Category Archives: Voting Behavior

Is Nikki Haley a Strong Vice Presidential Candidate? Evidence from Research on the “Veepstakes”

After seven years in office, last night President Obama gave his final State of the Union address.  Immediately following Obama’s speech, South Carolina Governor Nikki Haley delivered the GOP’s primetime response.  Naturally, journalists and pundits are debating whether Haley’s speech … Continue reading

Posted in Elections, Political Parties, Primaries, Voting Behavior | Tagged , , | 1 Comment

Food Fight! Can Food Brands Predict Elections?

A few weeks ago on Meet the Press, Chuck Todd proposed that the fate of the Senate could come down to the distribution of Starbucks coffee shops (an elitist, urban chain) vs. Chick-fil-A restaurants (propagated by rural, social conservatives).  He … Continue reading

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An Ideological Mapping of South Carolina’s Senate Candidates

When it comes to politics, South Carolina is full of intrigue. From Lee Atwater’s Southern Strategy and the 2000 Republican primary to Joe Wilson’s “You Lie!” and Stephen Colbert’s rally with Herman Cain, the Palmetto State routinely produces compelling political storylines. … Continue reading

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Are Career Politicians “Out of Touch” with Constituents?

On Tuesday, Republican voters in South Carolina head to the polls to elect a candidate for the U.S. Senate seat occupied by Lindsey Graham.  Graham, who’s held the position since 2002, is among the candidates.  If Graham wins, it will continue the … Continue reading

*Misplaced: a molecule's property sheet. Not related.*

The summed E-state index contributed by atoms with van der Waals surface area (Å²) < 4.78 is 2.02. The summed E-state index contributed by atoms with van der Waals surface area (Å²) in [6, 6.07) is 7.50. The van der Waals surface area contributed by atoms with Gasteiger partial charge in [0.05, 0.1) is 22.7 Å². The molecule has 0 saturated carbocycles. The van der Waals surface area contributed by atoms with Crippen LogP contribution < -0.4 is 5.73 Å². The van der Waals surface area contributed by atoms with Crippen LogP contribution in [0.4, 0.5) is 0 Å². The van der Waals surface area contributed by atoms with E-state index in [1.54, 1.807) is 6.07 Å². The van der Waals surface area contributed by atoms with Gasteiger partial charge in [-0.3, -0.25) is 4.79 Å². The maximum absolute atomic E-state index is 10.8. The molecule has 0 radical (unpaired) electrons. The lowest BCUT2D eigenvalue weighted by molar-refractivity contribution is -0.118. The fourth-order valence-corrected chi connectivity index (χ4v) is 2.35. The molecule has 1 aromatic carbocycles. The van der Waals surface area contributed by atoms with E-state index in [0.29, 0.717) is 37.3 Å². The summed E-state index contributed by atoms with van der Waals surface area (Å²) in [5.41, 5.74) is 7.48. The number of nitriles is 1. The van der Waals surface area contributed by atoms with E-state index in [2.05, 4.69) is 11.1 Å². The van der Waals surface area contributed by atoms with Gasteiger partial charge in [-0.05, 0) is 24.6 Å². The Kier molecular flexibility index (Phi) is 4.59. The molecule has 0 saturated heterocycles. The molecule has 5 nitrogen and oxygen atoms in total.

Posted in Elections, Electoral Institutions, Legislative Politics, Polarization, Political Parties, Primaries, Voting Behavior | 4 Comments

Do Veterans Decrease Polarization in Congress?

If the timing of this post doesn’t make it obvious, the use of “veteran” refers to lawmakers with prior military experience, not the length of one’s tenure in Congress.  Speaking of which: Happy Veterans Day! Chris Day—a colleague of mine at … Continue reading

Posted in Empirical Theory, Legislative Politics, Polarization, Voting Behavior | Leave a comment

Voting Against the Debt Limit Is for Losers!

Greg Koger at the political science blog Mischiefs of Faction has an interesting post this morning entitled “Fiscal Conservatism is for Losers.”  In his post, Koger uses data from DePaul professor Wayne Steger which records “fiscally conservative” keywords used by the … Continue reading

Posted in Bicameralism, Legislative Politics, Voting Behavior | 7 Comments

How Can We Explain the Amash Vote to Defund the NSA?

A peculiar thing happened in the House last week.  An amendment offered by Justin Amash (R-MI) narrowly failed on the floor, with a majority Democrats voting for the amendment (offered by a conservative Republican in the Republican controlled House) and … Continue reading

Posted in Congressional Absurdity, Legislative Politics, Polarization, Voting Behavior | Leave a comment